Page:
Three buildings are planned for retail occupancy, along with a four-story office complex. If developed and operated as planned, Asia Town would generate nearly $133 million of increased economic activity in Virginia and create more than 400 jobs within its first four years, according to an analysis of the project by Economic and Policy Resources Inc., a consulting firm in Williston, Vt., hired by Owens’ company.
Owens wants to attract at least nine foreign investors to pony up $1 million each. That will cover a good chunk of the project’s estimated $14.5 million development costs. She says TowneBank has provided a bank letter of interest to finance the bank portion of the project, contingent on raising the EB-5 capital. Also, a formal agreement is in place with SunTrust to manage the investors’ escrow accounts.
Congress approved the EB-5 program in 1990 as a way to generate direct investment in the U.S. by foreign nationals. Under proposed immigration-reform legislation in Congress, EB-5 may be permanently authorized, replacing the periodic reauthorization now required. Here’s how the program works: In exchange for sinking a minimum of $1 million in a new U.S. business, federally qualified EB-5 foreign investors receive a green card for themselves and their immediate family members. The proviso: the foreign capital must “create or preserve” at least 10 full-time U.S. jobs within two years after the immigrant achieves conditional residency, according to USCIS program rules.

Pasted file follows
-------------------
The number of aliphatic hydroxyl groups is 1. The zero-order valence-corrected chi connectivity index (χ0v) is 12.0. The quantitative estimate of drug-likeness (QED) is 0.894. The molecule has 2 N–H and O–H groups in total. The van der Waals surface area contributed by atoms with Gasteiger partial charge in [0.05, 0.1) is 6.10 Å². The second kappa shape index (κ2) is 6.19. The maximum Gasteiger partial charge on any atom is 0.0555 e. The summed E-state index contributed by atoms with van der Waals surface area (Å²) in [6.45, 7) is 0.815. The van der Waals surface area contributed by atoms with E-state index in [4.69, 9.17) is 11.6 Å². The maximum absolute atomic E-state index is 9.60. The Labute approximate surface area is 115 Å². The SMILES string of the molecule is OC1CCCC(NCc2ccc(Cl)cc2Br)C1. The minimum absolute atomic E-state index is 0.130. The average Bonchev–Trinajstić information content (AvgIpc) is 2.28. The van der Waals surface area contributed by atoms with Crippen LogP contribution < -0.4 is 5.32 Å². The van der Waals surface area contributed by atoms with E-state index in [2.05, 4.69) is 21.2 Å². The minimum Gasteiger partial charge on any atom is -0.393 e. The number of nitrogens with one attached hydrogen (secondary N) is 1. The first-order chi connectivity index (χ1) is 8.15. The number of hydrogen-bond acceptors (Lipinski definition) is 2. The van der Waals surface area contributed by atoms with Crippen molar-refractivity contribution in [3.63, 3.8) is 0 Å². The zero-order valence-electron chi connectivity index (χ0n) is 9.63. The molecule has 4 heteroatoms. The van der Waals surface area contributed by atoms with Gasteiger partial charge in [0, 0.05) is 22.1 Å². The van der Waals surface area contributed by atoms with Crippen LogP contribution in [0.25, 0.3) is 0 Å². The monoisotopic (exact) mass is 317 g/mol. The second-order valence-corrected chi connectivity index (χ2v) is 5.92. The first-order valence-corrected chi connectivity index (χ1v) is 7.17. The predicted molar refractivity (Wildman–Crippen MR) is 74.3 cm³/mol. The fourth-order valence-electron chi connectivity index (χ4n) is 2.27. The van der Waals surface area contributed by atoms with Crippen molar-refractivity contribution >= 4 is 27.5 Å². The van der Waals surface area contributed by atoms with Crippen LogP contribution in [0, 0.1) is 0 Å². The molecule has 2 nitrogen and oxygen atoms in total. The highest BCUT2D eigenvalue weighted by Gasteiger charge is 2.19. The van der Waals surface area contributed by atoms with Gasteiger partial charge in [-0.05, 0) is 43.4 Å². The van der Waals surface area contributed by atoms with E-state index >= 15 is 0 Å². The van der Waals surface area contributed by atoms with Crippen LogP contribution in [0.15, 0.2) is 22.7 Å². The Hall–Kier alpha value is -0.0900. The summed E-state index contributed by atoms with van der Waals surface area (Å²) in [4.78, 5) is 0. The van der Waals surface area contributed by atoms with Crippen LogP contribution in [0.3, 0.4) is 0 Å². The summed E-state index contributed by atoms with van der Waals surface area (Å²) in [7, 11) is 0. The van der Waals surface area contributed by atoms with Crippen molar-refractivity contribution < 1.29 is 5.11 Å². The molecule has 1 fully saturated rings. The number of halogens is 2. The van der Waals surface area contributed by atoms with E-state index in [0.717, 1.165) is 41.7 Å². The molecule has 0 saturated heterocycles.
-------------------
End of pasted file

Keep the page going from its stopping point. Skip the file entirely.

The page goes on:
Still, it’s hardly a fast-track program. Of the four regional centers whose geography includes Virginia, only one, D.C. Regional Center, received approval of foreign investors between 2010 and 2012, according to the IIUSA.
“You haven’t had too much direct action in Virginia, but you will soon if Kathy’s proposal gets approval,” says Peter D. Joseph, the IIUSA’s executive director.
Joseph says he’s frustrated by the lack of available federal data on how individual states benefit from EB-5 investments. Most of the U.S. impact is isolated in large states, notably California, Florida, New York and Washington state. His agency is preparing the first report to provide a state-by-state breakdown, expected to be available later this year.
Some EB-5 centers prefer to maintain a low profile. Westmill Capital manages a USCIS-approved regional center focused in investments in the metropolitan Washington, D.C., area. Company officials initially agreed to discuss their program, only to subsequently decline comment through a spokesperson.
Other EB-5 centers have generated headlines — and controversy. GreenTech Automotive sought EB-5 investors through the Virginia Center for Foreign Investment and Job Creation in McLean. Its registered agent is Anthony Rodham, brother of former Secretary of State Hillary Rodham Clinton.
Originally, GreenTech sought the money in conjunction with a plan to build an auto-manufacturing plant on sites it was considering in Waverly, Danville and Martinsville. However, the company eventually chose to locate the plant in Mississippi. Documents have surfaced in which officials at the Virginia Economic Development Partnership expressed “grave doubts about the business model” presented by GreenTech and concern that “having the principals of the Regional Center be the same as the principals of the company benefiting from the investment creates a conflict of interest.”